Additionally, our services encompass reproductive techniques for the preservation of precious mouse lines. An important approach is the cryopreservation of sperm or embryos in liquid nitrogen. It helps to save resources in the animal housing when strains are not actively used for research; it prevents gene drifting; and it excludes loss of colonies in case of infection. When required, thawed sperm samples are used for in vitro fertilisation of mouse eggs, with the resulting one-cell embryos being transferred into foster females. The same in vitro technique, which enables hygienic rederivation of specific strains, is also deployed for the pathogen-free import of mouse lines from external repositories.

 

Research

Engineering a universal transgenic construct

Many mouse genes are active only in some specialized cells, organs or developmental stages. A notable exemption is a genetic locus (a specific location on a chromosome) known as Rosa26 that is active in all tissues and throughout all ages. Transgenic constructs integrated into Rosa26 are universally active too, which makes it highly valuable for medical research. More than 500 Rosa26 knock-in mouse lines have been generated so far. However, the Transgenic Core Facility, in collaboration with another group at the Max Delbrück Center, was first to demonstrate the insertion of transgenes into Rosa26 using the CRISPR/Cas9 technology.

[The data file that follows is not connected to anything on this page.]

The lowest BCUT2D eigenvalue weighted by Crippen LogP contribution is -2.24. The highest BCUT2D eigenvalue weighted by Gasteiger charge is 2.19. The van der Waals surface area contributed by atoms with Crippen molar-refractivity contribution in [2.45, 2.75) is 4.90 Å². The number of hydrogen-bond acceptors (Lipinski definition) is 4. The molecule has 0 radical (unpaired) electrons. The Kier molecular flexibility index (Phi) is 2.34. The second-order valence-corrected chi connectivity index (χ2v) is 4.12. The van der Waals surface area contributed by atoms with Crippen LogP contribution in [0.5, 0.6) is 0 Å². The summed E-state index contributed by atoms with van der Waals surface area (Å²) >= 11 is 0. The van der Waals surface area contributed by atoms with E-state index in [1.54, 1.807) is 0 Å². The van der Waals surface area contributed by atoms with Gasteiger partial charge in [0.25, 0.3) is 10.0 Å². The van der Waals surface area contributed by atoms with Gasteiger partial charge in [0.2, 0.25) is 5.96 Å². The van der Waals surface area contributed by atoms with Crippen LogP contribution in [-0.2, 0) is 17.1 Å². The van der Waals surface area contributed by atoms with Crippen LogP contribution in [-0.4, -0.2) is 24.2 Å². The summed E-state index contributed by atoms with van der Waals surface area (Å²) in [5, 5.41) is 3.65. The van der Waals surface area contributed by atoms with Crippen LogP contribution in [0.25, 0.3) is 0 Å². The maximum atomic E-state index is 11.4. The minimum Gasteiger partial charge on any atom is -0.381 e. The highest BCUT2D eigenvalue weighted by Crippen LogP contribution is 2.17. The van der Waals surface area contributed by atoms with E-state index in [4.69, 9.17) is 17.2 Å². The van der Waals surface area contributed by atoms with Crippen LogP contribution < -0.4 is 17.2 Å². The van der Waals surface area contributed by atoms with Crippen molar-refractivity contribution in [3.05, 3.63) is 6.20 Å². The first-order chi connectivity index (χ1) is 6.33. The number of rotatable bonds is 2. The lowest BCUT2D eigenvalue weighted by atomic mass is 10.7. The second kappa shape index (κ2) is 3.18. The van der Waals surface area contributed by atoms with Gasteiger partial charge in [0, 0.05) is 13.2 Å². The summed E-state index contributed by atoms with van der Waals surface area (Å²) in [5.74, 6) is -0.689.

The resulting strain facilitated the gene editing in somatic cells, thereby promoting the analysis of somatic cell disorders. Today, this transgenic mouse line (known as C57BL/6) is distributed via the Jackson Laboratory, a nonprofit research institution in the USA and one of the largest sources of genetically defined mice.

Dr. Ralf Kühn
Dr. Ralf Kühn